Running short of political capital

The numbers don't look good for President Bush, said Richard Stevenson in The New York Times. When he was re-elected seven months ago, a Times/CBS News poll found that 51 percent of Americans approved of his job performance. Now that figure is down to 42 percent—far below the 60 percent that Bill Clinton rated at this point in his second term and Ronald Reagan's 59 percent. Just 37 percent approve of how Bush is handling Iraq, and a mere 25 percent think he's doing a good job on Social Security. Bush is no 'œlame duck,' at least not yet. But having bloodied his nose a few times, Democrats now realize that they will 'œpay little or no price for defying him.' Republican congressmen, mindful of their own re-election campaigns in the fall, are not taking on unpopular battles. The president's 'œbest opportunity to drive the agenda may be past.'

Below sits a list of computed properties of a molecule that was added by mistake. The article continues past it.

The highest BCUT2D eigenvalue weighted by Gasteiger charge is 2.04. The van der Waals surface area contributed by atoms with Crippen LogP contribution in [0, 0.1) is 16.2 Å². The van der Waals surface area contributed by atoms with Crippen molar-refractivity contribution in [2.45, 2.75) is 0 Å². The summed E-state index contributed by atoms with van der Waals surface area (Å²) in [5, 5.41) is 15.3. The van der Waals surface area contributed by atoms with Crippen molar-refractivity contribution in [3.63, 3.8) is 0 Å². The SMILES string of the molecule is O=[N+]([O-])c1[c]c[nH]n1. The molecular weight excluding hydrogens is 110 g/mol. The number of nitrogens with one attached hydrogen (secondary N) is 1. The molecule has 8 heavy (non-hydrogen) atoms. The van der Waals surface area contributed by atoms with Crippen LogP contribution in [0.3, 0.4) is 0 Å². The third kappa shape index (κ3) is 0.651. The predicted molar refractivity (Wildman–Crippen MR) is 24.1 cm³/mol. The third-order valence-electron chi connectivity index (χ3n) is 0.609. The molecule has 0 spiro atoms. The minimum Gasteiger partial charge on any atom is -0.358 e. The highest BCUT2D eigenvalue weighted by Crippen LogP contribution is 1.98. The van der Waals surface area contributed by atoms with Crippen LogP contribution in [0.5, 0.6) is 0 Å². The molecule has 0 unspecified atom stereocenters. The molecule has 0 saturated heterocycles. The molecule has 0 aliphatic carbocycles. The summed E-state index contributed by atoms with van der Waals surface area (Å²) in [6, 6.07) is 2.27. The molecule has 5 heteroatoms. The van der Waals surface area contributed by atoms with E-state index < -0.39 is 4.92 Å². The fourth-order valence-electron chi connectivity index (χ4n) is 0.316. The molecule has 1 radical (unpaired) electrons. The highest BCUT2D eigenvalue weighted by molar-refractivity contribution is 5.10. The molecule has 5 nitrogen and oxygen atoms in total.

Bush's problems are easy enough to understand, said Ryan Lizza in The New Republic. Now that the GOP has achieved its goal of regaining the White House, the coalition of social and economic conservatives that got them there is fraying. That saps the president's power on Capitol Hill. 'œBut the most important explanation for Bush's problems is what might be called his bait and switch.' He won re-election in 2004 mainly because he convinced Americans that he could keep them safe from terrorism. No one voted for him because they wanted to overhaul Social Security. Now, though, Social Security has eclipsed national security, and Bush is coming across like 'œa traveling salesman hawking an unpopular idea in jargon-laden phrases.' By letting his electoral success go to his head, Bush has furnished a textbook case of why presidents' 'œsecond terms are often failures.'

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